• No custom roles
  • No Entra ID roles
  • Integration with some APIs are not possible (like the Upload Indicators API)

I’m sure there are more, but these are the ones that come to mind. Hopefully we can see some improvements in the future.

This also goes for the marketplace - creating offers there programatically can’t be done (last time I checked, please correct me if I’m wrong). So you’re stuck manually creating assignments. There are also some limitations on the number of offers you can create under a certain offer type (again, last time I checked). You have the option to create private offerings, but at that point you might as well just have your own ready to go templates and a simple parser script.

Defender Integration and Automation Rules

If you ingest a large number of incidents from Defender your automation rules will start failing with internal errors. This is mostly a load issue, and we’ve seen it across multiple environments. It’s still not fixed as of 1st of July, but I know the product group is working on it. The reason I’m mentioning this is that some people might not be aware that it’s a thing, but you can use this query to see if you’re affected:

SentinelHealth
| where Status == "Failure"
| where Description contains "An internal server error occurred. Please contact support for assistance."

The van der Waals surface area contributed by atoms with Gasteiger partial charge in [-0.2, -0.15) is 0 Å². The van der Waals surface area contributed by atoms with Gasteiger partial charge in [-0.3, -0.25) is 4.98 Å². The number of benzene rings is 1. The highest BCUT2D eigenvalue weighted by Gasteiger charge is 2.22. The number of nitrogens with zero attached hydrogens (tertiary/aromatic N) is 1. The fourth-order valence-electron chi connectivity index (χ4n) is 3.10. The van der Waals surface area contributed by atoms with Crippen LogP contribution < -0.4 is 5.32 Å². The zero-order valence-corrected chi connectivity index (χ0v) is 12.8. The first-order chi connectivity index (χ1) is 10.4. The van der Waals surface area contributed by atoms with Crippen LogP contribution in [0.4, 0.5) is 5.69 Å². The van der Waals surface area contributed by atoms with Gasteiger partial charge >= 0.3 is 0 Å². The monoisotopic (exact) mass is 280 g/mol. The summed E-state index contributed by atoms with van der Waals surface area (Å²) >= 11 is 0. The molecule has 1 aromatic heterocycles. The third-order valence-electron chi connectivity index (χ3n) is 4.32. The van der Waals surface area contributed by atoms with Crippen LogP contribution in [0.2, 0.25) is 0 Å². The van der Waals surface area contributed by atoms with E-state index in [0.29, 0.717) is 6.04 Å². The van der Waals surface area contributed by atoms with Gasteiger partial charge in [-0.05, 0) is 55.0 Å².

| project TimeGenerated, ExtendedProperties["IncidentName"], Description

Basically the cause is if there are too many incidents and changes being made to incidents (as they are updated in Defender), the automation rules will start failing. This could mean, in the extreme, that some playbooks that forward incidents to your ITSM tool will stop working. That’s pretty bad.

Workspace Manager

In theory this is a pretty cool tool - I had high hopes that I would be able to see ingestion errors, health data and other useful information in one place. Turns out it was mostly a content management solution without the ability to support all the content in Microsoft Sentinel. Even now, most MSSPs will have trouble utilizing the tool because their own backend probably have more features and better support for their own content.

I think it’s a great idea, but not quite there yet. One to watch for the future.

The Ugly

Unified Portal Issues

The new unified portal (Defender XDR + Sentinel) has been a bit of a mixed bag. It’s great to have everything in one place and searching across the tables from both Defender and Sentinel is great without having to pay the extra cost for the streaming connector. There’s a bunch of other cool features as well, but the issue is grouping of incidents.